He was selected in the 2004 Test series vs Bangladesh alongside Shib Sankar Paul, but was not picked with Zaheer Khan & Irfan Pathan in the 15.

So near, yet so far.

38. Rajesh Pawar (Mumbai, Baroda, 1996-2013)

  • Role: Left-arm Orthodox
  • FC Record: 84 Matches, 281 Wickets, 7/87 (best innings), 30.07 average, 11/2 (5w/10w)
  • Claim to Fame: Part of the 1998 U-19 WC Squad, 44 first class wickets in the 1999-2000 season
  • How Close Was He to Indian Test Cap?

Was close to selection after his stellar 1999-2000 season, but came even closer in 2007, when he was included in the India-Bangladesh Test series. However, he did not play in the XI and was never considered for selection again. According to Siddharta Vaidyanathan from ESPNCricinfo, at his first-class debut at the age of 16, “Pawar was being touted as India’s next great left-arm spin hope.” Unfortunately, that never materialized.

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37. Rakesh Tandon (Vidarbha, Mumbai, 1969-1978)

  • Role: Allrounder (Right arm legspin/lower order batter)
  • FC Record: 50 Matches, 108 Wickets/1202 Runs, 6/34 (best innings), best of 142*, 28.62 bowling average, 24.53 batting average, 2/0 (5w/10w), 2-100s
  • Claim to Fame: Bowling alongside Salim Durani for Central Zone, they dismantled North Zone for 85/10. Played number of gutsy knocks as well including two hundreds
  • How Close Was He to Indian Test Cap?

He played in the 2nd ‘Unofficial Test’ between Sri Lanka and India in 1975. However, at that point, Sri Lanka did not have Test status. The Test status would come six years later, at which point Tandon would be long gone.

36. Rajendrasinh Jadeja (Saurashtra, 1974-1987)

  • Role: Right Arm Medium Fast/All rounder
  • FC Record: 50 Matches, 134 Wickets/1536 Runs, 7/58 (best innings), best of 97, 26.24 bowling average, 24.38 batting average, 5/0 (5w/10w), 11-50s
  • Claim to Fame: Was regularly selected for West Zone in the Duleep Trophy
  • How Close Was He to Indian Test Cap?

Dilip Vengsarkar said that “he was unlucky to have never played for India.” Sandeep Patil concluded that “he was in contention for the Indian berth in those days” but fell short in his bating to get the allrounder spot.

(also known as Rajendra Raisinh Jadeja)

35. Krishnan ‘KP’ Bhaskar Pillai (Delhi, 1982-1995)

  • Role: Batter
  • FC Record: 95 Matches, 5443 Runs, best of 222*, 52.84 average, 18-100s, 21-50s
  • Claim to Fame: Between 1983-1989, he scored 13 centuries and averaged 70 for Delhi
  • How Close Was He to Indian Test Cap?

He was selected as a standby for the India-Sri Lanka Test series in 1985. However, he was never selected.

34. Shib Shankar Paul (Bengal, 2000-2014)

  • Role: Right Arm Medium
  • FC Record: 61 Matches, 220 Wickets, 7/44 (best innings), 24.95 average, 15/2 – 5w/10w
  • Claim to Fame: 5th Highest wicket taker of 2003-04 Ranji Trophy (33 wickets in just 9 innings)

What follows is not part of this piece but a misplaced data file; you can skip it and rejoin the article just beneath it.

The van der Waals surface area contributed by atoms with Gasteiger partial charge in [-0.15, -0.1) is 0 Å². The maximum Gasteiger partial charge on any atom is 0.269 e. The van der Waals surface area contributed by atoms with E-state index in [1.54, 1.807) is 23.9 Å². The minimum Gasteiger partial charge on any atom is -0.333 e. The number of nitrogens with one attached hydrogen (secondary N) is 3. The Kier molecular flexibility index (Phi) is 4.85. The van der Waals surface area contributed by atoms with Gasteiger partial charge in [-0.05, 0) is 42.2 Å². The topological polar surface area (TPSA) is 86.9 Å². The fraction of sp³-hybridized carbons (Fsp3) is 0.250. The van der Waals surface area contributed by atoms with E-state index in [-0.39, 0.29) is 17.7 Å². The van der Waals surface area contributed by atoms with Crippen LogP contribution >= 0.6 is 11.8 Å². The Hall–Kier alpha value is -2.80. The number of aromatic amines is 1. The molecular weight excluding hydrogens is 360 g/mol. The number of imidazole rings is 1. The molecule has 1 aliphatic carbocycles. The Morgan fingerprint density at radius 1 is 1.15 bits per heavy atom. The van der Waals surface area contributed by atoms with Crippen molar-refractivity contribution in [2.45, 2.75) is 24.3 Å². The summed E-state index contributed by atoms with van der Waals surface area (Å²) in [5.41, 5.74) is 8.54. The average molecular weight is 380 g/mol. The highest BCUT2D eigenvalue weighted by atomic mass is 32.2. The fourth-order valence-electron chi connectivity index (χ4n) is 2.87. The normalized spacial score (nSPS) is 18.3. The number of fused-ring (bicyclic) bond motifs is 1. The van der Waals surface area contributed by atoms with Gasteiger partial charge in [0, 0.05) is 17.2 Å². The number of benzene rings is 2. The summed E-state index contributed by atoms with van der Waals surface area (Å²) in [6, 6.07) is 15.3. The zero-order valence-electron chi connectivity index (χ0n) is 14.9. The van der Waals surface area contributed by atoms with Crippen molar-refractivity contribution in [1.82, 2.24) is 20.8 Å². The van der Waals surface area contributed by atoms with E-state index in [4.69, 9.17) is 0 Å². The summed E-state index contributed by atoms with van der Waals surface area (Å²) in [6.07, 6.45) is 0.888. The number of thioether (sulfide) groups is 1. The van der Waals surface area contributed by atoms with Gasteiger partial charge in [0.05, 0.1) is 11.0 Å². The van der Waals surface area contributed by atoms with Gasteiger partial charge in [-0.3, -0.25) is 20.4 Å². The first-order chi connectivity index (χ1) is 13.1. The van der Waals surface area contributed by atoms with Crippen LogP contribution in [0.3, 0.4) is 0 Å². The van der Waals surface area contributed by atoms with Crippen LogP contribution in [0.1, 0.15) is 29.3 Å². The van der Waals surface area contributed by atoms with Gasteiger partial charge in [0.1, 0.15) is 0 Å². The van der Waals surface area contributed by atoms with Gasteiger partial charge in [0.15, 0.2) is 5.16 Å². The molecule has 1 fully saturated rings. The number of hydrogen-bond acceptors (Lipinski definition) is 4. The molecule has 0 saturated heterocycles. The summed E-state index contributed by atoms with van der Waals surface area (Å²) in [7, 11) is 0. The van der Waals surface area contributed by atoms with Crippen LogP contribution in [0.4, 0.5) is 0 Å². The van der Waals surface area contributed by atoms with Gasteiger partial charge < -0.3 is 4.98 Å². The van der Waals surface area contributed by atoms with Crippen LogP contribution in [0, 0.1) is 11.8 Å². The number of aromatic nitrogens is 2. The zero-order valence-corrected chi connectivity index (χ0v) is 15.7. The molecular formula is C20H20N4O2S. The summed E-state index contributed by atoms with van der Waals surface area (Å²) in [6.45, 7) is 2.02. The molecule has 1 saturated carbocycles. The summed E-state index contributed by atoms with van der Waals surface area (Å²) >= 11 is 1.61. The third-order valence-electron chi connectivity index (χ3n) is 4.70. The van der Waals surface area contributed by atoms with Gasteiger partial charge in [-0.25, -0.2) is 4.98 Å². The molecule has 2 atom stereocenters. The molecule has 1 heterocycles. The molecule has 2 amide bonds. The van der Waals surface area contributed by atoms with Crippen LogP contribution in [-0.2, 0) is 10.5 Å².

• How Close Was He to Indian Test Cap?

Was selected for the tour to East Africa in 2004 and later for the fourth Test vs Australia in 2004 & series against Bangladesh that year, but never got a shot. By his own admission, taking Marcus Trescothick’s wicket in a Board President’s XI in 2006 was one of his most memorable moments.

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33. Ranadeb Bose (Bengal, 1998-2011)

  • Role: Right Arm Fast Medium
  • FC Record: 91 Matches, 317 Wickets, 7/24 (best innings), 25.80 average, 24/6 – 5w/10w
  • Claim to Fame: In the 2006-07 season, he took 57 wickets, 9th best season haul of time (6th best at that time). According to ESPNCricinfo, after 10,658 & 2,113 List A deliveries, he had not bowled a single no ball.
  • How Close Was He to Indian Test Cap?

Although he was called up for the fast bowling conditioning camp by Greg Chappell, the dream was never fulfilled due to competition and lack of pace. With Irfan Pathan, Munaf Patel, Sreesanth, and VRV Singh getting chances, Bose never got a shot despite his consistency.

32. Bharamiah Vijayakrishna (Karnataka, 1969-1984)

  • Role: Allrounder (Left hand bat, Slow Left arm orthodox)
  • FC Record: 80 Matches, 194 Wickets/2297 Runs, 7/85 (best innings), best of 104, 27.30 bowling average, 25.80 batting average, 100s-2, 50s-16 7/1 – 5w/10w
  • Claim to Fame: Top scored in the final with 71 in Karnataka’s first Ranji Trophy win in the 1973-74 season
  • How Close Was He to Indian Test Cap?

With the spin quartet ruling Indian cricket, there was not much chance for him to break into the Indian squad. Took 6/79 & 3/89 in the 1978/79 Karnataka vs West Indians tour match.

31. Syed Hyder Ali (Railways, 1963-1988)

  • Role: Allrounder (left hand bat/slow left arm orthodox)
  • FC Record: 113 Matches, 366 Wickets/3125 Runs, 9/25 (best innings), best of 121, 19.71 bowling average, 22.64 batting average, 100s-3, 50s-10, 25/3 – 5w/10w
  • Claim to Fame: Has the 4th Best bowling figures in Ranji Trophy history, 9/25
  • How Close Was He to Indian Test Cap?

Well respected in the domestic circuit, he never made it to the national stage due to India’s famed spin quartet.

30. Premangsu Chatterjee (Bengal, 1946-1960)